And to prove it was actually deployed, here’s a screenshot of the list of apps on my Raspberry Pi (from the device portal) before running the script…

screenshot.1500907026

…and here’s one from after – you can see the UWP app was successfully deployed.

screenshot.1500907690

I’ve uploaded my project’s build.cake file into a public gist – you can copy this and chan-ge it to suit your particular project (I haven’t uploaded a full UWP project because sometimes people have issues with the *.pfx file).

Wrapping up

I’ve found it’s possible to build and deploy a UWP app using the command line, and beyond that it’s possible to integrate the build and deployment process into a Cake script. So even though I still create my application in VS2017 – and I’ll probably keep using VS2017 – it means that I have a much more structured and automated integration process.


About me: I regularly post about .NET – if you’re interested, please follow me on Twitter, or have a look at my previous posts here. Thanks!

Continuous Integration, Powershell

How to create and run a Powershell script

Presently my Visual Studio 2015 instance is out of commission because I’m installing Update 2 ahead of the Hololens Dev Kit and Emulator general release tomorrow, so I’ll write a simple post about something that doesn’t need VS2015.

I’ve spoken to a few other C# developers and recommended using Powershell scripts to assist with their continuous deployment. This post is meant to explain one of the simplest things with powershell scripting – how to run a script.

I normally run powershell scripts directly from an instance of Powershell. However, it’s normally necessary to change the computer’s execution policy to be able to run powershell scripts that I’ve created.

As an example, I created a trivial deployment script – the code below copies binaries from a project directory to a deployment directory.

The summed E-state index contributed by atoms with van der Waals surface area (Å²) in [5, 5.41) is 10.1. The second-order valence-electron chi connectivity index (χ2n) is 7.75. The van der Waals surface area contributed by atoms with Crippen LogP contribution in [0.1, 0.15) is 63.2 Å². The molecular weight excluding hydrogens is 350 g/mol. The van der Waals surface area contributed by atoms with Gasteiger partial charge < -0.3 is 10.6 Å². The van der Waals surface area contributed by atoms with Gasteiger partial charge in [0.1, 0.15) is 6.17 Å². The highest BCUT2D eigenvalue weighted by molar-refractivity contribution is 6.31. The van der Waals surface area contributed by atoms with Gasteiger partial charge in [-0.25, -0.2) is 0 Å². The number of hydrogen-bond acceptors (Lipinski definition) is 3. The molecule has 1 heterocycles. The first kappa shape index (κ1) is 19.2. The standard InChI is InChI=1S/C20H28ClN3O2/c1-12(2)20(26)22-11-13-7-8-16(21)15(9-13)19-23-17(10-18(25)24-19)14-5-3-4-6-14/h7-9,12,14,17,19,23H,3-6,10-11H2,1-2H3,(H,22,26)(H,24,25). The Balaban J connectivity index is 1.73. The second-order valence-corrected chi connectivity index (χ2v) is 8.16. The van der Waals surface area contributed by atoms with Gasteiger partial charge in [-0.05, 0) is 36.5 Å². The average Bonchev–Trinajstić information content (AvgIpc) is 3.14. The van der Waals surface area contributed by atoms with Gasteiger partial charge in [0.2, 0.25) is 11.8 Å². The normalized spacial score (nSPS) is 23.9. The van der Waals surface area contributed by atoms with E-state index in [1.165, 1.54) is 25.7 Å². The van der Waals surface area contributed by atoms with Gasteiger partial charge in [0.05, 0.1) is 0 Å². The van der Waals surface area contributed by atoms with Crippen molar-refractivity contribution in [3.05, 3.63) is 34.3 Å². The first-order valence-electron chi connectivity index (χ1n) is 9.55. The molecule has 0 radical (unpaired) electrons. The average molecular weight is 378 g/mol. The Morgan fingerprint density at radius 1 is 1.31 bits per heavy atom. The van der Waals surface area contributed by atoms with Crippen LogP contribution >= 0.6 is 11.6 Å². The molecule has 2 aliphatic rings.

Get-Childitem C:\ProjectDirectory\bin -recurse -filter "*.dll" | %{ Copy-Item -Path $_.FullName -Destination C:\DeploymentDirectory\root}

I saved this to a script called CopyBinaries.ps1.

When I open a powershell window, navigate to the script’s parent directory and run the command “./CopyBinaries.ps1“, I get an error telling me that the file “cannot be loaded because running scripts is disabled on this system“.

This is because the Execution Policy on my machine is set to Restricted, which means I’m not allowed to run any powershell scripts.

To change this, I need to change the execution policy to RemoteSigned. This changes my system to allow me to run powershell scripts that I’ve created locally (which I’m happy to do, because I trust these scripts), and scripts that I’ve downloaded which are digitally signed with the publisher’s identity. There’s more information on execution policies here.

I can change my local policy by running a powershell window as an administrator, and run the command:

Set-ExecutionPolicy RemoteSigned

This asks me to confirm that I intend to do this and understand the consequences – I just type Y to confirm and hit Enter. I can confirm my update to my local execution policy has succeeded by typing: